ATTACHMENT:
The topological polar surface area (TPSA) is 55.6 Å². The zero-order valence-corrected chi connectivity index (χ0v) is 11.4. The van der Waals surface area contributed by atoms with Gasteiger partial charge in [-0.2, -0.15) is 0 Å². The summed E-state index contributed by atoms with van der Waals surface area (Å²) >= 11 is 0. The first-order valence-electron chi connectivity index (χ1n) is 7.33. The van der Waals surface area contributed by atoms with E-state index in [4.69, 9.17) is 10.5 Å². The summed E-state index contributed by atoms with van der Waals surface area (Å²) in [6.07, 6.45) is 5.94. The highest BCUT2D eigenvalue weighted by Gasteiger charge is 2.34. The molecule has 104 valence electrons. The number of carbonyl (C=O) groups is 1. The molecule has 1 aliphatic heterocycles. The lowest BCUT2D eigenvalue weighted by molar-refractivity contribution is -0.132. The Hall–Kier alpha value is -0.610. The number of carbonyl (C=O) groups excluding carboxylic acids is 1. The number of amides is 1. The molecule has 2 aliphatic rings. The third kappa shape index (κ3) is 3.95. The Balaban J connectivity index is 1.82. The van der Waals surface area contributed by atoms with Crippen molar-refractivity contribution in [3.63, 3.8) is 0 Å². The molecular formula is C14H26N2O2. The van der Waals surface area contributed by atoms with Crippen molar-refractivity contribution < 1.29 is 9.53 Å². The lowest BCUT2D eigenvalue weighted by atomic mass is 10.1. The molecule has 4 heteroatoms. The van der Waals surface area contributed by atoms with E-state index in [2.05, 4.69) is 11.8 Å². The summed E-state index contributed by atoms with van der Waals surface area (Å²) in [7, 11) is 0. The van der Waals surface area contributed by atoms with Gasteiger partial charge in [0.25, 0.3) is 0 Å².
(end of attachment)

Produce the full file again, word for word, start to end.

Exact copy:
The topological polar surface area (TPSA) is 55.6 Å². The zero-order valence-corrected chi connectivity index (χ0v) is 11.4. The van der Waals surface area contributed by atoms with Gasteiger partial charge in [-0.2, -0.15) is 0 Å². The summed E-state index contributed by atoms with van der Waals surface area (Å²) >= 11 is 0. The first-order valence-electron chi connectivity index (χ1n) is 7.33. The van der Waals surface area contributed by atoms with E-state index in [4.69, 9.17) is 10.5 Å². The summed E-state index contributed by atoms with van der Waals surface area (Å²) in [6.07, 6.45) is 5.94. The highest BCUT2D eigenvalue weighted by Gasteiger charge is 2.34. The molecule has 104 valence electrons. The number of carbonyl (C=O) groups is 1. The molecule has 1 aliphatic heterocycles. The lowest BCUT2D eigenvalue weighted by molar-refractivity contribution is -0.132. The Hall–Kier alpha value is -0.610. The number of carbonyl (C=O) groups excluding carboxylic acids is 1. The number of amides is 1. The molecule has 2 aliphatic rings. The third kappa shape index (κ3) is 3.95. The Balaban J connectivity index is 1.82. The van der Waals surface area contributed by atoms with Crippen molar-refractivity contribution in [3.63, 3.8) is 0 Å². The molecular formula is C14H26N2O2. The van der Waals surface area contributed by atoms with Crippen molar-refractivity contribution < 1.29 is 9.53 Å². The lowest BCUT2D eigenvalue weighted by atomic mass is 10.1. The molecule has 4 heteroatoms. The van der Waals surface area contributed by atoms with E-state index in [2.05, 4.69) is 11.8 Å². The summed E-state index contributed by atoms with van der Waals surface area (Å²) in [7, 11) is 0. The van der Waals surface area contributed by atoms with Gasteiger partial charge in [0.25, 0.3) is 0 Å².